16 thoughts on “Gather Them Eyeballs!”

  1. Hi Om

    Couple correction Om,

    1. Jim is not the founder of Lotus. He took over CEO reins from Mitch Kapor (Lotus founder).

    2. Lotus Notes Mail Client and CC:Mail came to Lotus as part of M&A deals. Both products predate Outlook.

  2. Hi Om, I sort of expected a warmer reaction from you to models like Gather, given that you were the first to voice concern over Web 2.0 businesses building their models on the backs of consumers.

    Unlike the vast majority of Web 2.0 companies, Gather seems to be trying to give back to its contributors.

    I’m puzzled by all the negative reaction.

  3. the negative reaction – as you point out – is basically to the whole new media models being built on the wrong premise. i am glad to see them paying their contributors. no problems with that.

    i updated that bit, just to clarify. the damn nyquill is still in effect.

  4. ramana,

    thanks for the corrections. i made the one about his title. however, the mail client etc … the remark stands. they were horrible products that were difficult to use and hence microsoft was able to take care of them in the market place… using some of its dollars of course

  5. Welcome to the new Adsense Honeypot as Batelle points out . . . all the blog networks(eyeballs) in particular Squidoo are nothing more than Honeypot plays: completely useles from a value perspective. Just an egregious Honeypot. Speculating. Cheers.

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  7. You’re moving the goalposts.

    Jason took issue with the notion that big media companies (Fox, Time Warner/AOL) were buying sites based on eyeballs (traffic without monetization) versus revenues (traffic plus monetization). The point was that valuations weren’t based on unique visitors (as you’d suggested), but rather on actual and forecasted revenues.

    Now you’re talking about VC investing in startups, which, by definition, have zero eyeballs and zero revenues.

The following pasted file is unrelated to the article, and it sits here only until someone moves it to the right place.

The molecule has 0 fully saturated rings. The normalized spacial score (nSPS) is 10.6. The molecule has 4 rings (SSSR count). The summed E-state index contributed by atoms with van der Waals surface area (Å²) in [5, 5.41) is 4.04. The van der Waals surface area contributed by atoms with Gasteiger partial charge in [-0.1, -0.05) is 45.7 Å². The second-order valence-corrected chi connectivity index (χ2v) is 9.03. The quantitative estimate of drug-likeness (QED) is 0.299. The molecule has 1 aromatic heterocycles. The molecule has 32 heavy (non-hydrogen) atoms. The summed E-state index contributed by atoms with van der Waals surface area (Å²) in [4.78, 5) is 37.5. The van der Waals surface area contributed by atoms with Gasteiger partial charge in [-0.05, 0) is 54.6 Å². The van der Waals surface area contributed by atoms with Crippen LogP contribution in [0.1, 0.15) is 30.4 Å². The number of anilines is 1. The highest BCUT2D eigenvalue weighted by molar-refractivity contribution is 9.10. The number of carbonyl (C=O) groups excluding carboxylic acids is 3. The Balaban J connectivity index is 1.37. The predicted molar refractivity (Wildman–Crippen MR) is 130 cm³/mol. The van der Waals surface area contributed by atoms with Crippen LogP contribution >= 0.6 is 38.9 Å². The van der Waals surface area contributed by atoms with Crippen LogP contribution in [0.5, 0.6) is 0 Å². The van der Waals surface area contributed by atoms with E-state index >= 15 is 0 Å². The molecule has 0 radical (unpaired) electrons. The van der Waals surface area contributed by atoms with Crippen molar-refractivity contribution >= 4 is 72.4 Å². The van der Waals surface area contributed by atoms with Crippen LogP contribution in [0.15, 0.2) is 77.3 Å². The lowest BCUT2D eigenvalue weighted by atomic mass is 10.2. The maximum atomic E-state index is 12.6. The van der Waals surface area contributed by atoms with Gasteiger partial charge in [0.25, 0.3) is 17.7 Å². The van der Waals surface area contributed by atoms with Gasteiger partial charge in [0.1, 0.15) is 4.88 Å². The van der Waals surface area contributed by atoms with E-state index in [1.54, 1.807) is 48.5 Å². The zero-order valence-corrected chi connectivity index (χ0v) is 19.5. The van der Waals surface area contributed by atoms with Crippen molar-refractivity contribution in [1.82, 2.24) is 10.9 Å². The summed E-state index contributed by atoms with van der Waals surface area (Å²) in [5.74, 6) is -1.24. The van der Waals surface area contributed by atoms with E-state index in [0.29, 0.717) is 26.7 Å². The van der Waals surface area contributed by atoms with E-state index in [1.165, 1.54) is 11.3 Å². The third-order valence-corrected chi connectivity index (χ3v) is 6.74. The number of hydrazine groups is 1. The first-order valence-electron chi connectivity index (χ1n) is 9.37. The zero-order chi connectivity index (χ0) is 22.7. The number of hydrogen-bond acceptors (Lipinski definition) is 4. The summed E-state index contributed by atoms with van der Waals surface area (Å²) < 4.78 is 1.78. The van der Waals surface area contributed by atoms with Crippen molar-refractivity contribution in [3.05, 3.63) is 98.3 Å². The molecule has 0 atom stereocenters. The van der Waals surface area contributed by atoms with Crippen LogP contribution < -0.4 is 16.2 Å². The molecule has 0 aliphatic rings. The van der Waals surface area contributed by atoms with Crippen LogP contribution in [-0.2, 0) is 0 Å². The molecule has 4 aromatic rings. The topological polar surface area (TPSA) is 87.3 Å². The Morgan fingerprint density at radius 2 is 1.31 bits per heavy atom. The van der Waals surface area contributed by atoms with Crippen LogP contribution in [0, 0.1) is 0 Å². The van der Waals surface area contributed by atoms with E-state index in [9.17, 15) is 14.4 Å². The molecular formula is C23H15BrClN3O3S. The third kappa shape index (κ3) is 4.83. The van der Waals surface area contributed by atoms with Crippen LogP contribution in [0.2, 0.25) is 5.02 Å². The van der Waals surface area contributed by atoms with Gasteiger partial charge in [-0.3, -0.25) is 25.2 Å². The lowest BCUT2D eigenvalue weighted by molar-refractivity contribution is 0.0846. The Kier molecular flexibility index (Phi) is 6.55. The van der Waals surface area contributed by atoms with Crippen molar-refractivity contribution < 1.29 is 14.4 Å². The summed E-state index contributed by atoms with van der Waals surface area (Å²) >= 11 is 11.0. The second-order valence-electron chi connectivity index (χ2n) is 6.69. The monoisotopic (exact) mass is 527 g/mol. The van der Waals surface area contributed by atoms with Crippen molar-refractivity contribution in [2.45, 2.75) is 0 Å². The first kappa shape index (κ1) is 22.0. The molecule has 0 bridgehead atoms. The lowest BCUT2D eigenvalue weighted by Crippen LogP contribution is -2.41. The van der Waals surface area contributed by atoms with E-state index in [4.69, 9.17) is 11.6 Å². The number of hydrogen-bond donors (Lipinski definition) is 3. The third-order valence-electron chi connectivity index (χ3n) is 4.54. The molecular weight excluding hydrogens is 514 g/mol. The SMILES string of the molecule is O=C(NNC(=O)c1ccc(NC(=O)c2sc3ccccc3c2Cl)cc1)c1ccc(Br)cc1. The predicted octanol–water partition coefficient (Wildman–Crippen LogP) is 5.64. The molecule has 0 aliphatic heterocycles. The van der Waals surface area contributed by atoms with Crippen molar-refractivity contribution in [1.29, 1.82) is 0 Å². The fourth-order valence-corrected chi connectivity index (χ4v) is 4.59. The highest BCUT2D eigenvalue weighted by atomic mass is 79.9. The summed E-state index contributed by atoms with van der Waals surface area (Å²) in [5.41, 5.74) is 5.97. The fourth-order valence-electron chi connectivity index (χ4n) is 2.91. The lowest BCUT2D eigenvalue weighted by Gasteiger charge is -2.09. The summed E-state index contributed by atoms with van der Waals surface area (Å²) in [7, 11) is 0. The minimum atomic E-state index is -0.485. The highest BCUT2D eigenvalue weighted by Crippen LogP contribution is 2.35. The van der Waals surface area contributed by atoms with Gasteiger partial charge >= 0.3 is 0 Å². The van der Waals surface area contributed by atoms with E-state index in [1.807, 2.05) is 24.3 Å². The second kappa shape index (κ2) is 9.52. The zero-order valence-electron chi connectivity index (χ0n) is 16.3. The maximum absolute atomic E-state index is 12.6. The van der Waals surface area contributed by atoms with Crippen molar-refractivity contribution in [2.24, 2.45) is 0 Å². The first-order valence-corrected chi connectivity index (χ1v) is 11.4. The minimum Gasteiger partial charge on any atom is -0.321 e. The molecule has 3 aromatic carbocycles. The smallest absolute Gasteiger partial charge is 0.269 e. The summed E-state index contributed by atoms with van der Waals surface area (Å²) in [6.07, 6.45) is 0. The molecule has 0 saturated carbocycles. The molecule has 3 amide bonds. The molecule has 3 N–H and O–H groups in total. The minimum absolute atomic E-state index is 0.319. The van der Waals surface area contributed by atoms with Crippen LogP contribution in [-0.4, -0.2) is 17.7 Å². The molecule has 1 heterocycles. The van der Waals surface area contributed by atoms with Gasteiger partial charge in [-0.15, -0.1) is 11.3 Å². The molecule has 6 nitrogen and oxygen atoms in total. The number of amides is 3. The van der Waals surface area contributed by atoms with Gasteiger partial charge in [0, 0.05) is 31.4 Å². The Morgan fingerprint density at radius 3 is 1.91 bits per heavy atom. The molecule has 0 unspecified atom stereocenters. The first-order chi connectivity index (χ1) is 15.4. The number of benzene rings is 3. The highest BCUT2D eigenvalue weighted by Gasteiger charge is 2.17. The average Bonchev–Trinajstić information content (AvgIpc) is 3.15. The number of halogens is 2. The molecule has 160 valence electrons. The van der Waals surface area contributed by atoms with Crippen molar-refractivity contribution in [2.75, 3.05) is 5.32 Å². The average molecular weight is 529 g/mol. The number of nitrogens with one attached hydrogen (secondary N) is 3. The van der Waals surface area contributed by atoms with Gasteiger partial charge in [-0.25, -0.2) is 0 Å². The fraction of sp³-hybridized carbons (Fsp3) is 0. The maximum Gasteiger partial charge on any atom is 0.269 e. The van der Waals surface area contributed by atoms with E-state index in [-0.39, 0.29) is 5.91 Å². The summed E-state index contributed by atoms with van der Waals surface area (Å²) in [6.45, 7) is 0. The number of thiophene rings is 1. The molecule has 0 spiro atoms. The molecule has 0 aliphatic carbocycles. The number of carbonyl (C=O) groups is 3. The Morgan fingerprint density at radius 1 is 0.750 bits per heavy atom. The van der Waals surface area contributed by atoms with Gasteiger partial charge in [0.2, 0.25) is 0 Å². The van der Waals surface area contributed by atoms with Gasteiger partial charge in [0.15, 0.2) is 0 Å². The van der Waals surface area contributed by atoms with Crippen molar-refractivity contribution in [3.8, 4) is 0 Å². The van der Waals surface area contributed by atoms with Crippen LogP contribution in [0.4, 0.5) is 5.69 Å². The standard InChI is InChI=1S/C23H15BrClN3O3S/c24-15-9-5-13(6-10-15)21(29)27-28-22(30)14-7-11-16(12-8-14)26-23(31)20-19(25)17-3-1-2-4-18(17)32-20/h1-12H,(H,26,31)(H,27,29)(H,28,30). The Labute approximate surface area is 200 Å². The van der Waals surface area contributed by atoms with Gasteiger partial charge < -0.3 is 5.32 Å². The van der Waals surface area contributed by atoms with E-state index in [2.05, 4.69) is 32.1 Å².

I totally agree that it is a sign of froth to see non-media types suddenly developing media guru-ness.

    And of course (some) VCs are always prone to believe in the classic three step model:

    1) get lots of traffic
    2) ????
    3) exit!!!

    But I gotta stick up for Jason — this doesn’t negate his point at all.

    When Tribune Co. buys “Gather” for $20 million before they have any real revenues — then you’ll have something.

    But the takeaway? Yes, it’s getting overheated. For sure.

  8. Om,

    While I think that you bring up a lot of good points, I think that you’re missing out on the angle of community that Gather is trying to construct for people who were not trained as professional authors or have a burning desire to go in that direction. I agree that Rafat’s success is highly compelling and I applaud his efforts regularly, but there’s a middle ground between people like him and total obscurity that’s not well-addressed by plain old weblogging. The Gather model may have its weaknesses, but it offers at least a prototype of what a high-quality community built around professional and amateur content could look like. My suspicion is that others will be in this arena soon – perhaps with more open solutions. More commentary via our regular News Analysis.

    All the best,
    John Blossom
    Shore Communications Inc.

  9. This model is unsustainable for other reasons. To make any reasonable income a person is either going to have to experience a heck of a lot of long-tailed-ness and/or have more than one discernible story. The problem for many is sustaining the effort.

    Looking at Gather’s most popular (and OK it’s only been around a short while) the number of reads per story let alone click throughs wouldn’t sustain my cat in kitty food, let alone any other kind of food.

    I wish them well, I really do. After all, it’s said everyone has at least one story inside them. But will enough people care?

  10. I must admit, I felt jealous of Gather when I saw that Boston Globe story–front page, above the fold in the actual hardcopy sitting in newsstands all over Cambridge. But Steve Rubel, Michael Arrington, and now Om Malik have now showered some heavy rain on their parade.

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